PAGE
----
In the first quarter of the program, as I was introduced to theories about student development and literature grounded in higher education and student affairs research, I saw my practice as a graduate assistant in the Women’s Resource Center change.  When I first started the assistantship in the Women’s Resource Center, a significant reason behind the decision was supporting the leadership development of women. I desired to give female students an opportunity to step into roles where they were valued and had a voice. Yet as I took on the responsibility of coordinating and visioning for the office, I realized the work needed to be grounded in sound application of research and theory.  In order to demonstrate best practice in the field and create lasting programs and events for the center, I saw the importance of incorporating student development theories into the assistantship. I extended my purpose and vision in the center and engaged my own professional development. Theory and research began to inform my practice. “Student affairs practice without a theoretical base is not effective or efficient. A ‘fly by the seat of your pants’ approach may sometimes result in beneficial outcomes, but it is just as likely to result in disaster” (Evans, Forney & Guido-Dibrito, 1998).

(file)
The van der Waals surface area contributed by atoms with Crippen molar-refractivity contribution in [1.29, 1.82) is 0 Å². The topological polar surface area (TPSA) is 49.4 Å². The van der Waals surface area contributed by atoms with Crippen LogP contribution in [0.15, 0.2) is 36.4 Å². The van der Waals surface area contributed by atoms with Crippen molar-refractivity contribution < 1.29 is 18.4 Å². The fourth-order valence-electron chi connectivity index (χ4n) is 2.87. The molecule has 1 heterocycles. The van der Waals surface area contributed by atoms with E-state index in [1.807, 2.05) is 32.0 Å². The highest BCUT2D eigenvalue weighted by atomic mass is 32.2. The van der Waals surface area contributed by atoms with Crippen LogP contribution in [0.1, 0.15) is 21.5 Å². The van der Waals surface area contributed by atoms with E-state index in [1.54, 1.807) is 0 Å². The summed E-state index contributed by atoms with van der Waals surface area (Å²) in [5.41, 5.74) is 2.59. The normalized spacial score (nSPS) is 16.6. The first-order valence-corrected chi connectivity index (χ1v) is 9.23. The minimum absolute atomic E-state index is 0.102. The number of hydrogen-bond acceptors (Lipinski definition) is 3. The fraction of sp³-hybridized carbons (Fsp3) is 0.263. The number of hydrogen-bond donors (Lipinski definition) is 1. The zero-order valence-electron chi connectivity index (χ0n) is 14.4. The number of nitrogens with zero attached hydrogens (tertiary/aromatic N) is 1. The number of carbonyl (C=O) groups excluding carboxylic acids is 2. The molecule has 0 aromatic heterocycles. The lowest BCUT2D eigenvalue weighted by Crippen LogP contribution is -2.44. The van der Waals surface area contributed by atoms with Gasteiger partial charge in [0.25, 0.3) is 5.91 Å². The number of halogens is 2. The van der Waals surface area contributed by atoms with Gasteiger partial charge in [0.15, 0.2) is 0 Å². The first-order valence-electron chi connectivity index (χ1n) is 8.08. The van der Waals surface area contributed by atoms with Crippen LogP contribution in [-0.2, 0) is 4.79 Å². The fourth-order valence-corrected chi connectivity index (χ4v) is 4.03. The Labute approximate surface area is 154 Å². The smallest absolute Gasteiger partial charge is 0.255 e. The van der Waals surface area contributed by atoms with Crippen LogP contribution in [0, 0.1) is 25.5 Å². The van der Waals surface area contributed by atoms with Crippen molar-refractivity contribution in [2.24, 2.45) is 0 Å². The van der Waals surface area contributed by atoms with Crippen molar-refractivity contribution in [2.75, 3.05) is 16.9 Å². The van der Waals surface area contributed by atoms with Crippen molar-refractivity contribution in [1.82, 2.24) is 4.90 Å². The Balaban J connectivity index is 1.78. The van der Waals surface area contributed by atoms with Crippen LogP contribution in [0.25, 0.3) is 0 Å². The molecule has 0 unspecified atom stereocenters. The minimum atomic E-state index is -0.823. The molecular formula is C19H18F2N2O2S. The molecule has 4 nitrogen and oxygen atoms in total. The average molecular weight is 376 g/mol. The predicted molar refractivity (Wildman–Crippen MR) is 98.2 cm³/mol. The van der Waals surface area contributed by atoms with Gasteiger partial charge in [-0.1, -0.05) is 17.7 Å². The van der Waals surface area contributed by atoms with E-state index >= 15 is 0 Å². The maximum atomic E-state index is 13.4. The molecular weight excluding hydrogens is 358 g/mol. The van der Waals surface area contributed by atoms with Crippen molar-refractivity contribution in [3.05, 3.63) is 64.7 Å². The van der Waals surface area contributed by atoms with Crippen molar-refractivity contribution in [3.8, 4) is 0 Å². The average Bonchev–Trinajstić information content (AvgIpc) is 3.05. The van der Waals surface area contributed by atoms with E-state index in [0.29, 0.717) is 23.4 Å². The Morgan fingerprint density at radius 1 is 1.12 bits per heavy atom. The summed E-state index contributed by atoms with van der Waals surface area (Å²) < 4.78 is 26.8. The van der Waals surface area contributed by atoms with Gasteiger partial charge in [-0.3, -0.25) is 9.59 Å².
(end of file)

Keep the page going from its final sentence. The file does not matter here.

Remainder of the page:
One of the first areas of research that I began to value in the field of student affairs was assessment. In order to truly understand the work I was entrusted with, I needed to assess student experience and campus climate (Schuh & Upcraft, 1998).  What programs and events are shaping the relationships students have with peers? What influences students’ sense of belonging? How is the overall campus culture and environment contributing to their development?  Moreover assessment is directly linked with learning outcomes (Keeling, 2006). I began to see my role as an educator, creating learning environments that include learning outcomes and goals. My work with students has a purpose and is intentional. If I truly care about their personal development, then I care about the system and environment they are a part of.  My work in the Women’s Resource Center reflects this idea. With the help of my staff, we created a mission that seeks to celebrate, educate and empower women through various programs and events. The mission statement and programs were developed with a clear understanding and assessment of student need and development.